• The preceding figures and accompanying description illustrate example processes and computer implementable techniques. But environment 100 (or its software or other components) contemplates using, implementing, or executing any suitable technique for performing these and other tasks. It will be understood that these processes are for illustration purposes only and that the described or similar techniques may be performed at any appropriate time, including concurrently, individually, or in combination. In addition, many of the steps in these processes may take place simultaneously and/or in different orders than as shown. Moreover, environment 100 may use processes with additional steps, fewer steps, and/or different steps, so long as the methods remain appropriate. For example, example method 600 describes the linking of tagging data from a data object to a particular application so that the application can be executed using the data object. In certain implementations, the particular application that is linked to the data object can be a mashable component injected into the hosted application 122 using the modification free UI injection techniques of the present disclosure.
  • In other words, although this disclosure has been described in terms of certain embodiments and generally associated methods, alterations and permutations of these embodiments and methods will be apparent to those skilled in the art. Accordingly, the above description of example embodiments does not define or constrain this disclosure. Other changes, substitutions, and alterations are also possible without departing from the spirit and scope of this disclosure.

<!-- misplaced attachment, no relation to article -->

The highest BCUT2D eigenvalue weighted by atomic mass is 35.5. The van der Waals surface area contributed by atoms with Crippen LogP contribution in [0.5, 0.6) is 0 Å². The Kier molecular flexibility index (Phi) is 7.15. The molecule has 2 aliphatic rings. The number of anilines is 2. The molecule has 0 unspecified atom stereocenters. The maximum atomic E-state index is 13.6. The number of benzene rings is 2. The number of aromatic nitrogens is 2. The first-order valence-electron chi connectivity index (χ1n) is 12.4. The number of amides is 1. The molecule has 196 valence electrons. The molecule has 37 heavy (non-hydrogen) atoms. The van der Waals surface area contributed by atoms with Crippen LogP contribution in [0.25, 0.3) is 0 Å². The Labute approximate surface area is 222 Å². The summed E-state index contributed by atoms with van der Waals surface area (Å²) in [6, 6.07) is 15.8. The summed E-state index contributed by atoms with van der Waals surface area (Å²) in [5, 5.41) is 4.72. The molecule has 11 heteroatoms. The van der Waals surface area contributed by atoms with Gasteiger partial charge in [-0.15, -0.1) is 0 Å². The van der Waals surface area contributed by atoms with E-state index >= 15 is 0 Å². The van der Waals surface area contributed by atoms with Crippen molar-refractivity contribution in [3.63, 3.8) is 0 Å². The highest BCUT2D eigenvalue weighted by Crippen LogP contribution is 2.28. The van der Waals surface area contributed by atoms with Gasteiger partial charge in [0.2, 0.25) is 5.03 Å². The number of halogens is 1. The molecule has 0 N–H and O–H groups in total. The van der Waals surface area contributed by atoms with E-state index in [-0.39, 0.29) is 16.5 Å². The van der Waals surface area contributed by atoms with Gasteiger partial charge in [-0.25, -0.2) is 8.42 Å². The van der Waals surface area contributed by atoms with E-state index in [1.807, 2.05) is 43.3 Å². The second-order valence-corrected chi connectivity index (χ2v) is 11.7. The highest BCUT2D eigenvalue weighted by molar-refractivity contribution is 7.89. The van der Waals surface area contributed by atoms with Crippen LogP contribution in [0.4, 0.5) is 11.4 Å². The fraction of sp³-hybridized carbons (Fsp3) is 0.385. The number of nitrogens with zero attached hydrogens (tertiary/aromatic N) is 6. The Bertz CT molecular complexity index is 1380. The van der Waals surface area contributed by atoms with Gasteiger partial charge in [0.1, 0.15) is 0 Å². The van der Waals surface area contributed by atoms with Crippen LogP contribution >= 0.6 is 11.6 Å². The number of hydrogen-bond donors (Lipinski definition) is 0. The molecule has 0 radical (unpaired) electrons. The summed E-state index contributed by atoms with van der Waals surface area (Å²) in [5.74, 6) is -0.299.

Claims (18)

1. A computer implemented method for causing one or more processors to apply tagging data to a data object used by an application, the method comprising the following steps performed by the one or more processors:
identify a selection of a particular user interface element of the application for tagging;
if at least one bound data object is associated with the particular user interface element, receive tagging data associated with the at least one bound data object;
store the tagging data in personalization settings of the application; and
define a listener function associated with the bound data object.
2. The method of claim 1, wherein the tagging data defines a relation between the bound data object and a component of a disparate application.
3. The method of claim 2, wherein the tagging data comprises an identifier of an input value to the component of the disparate application.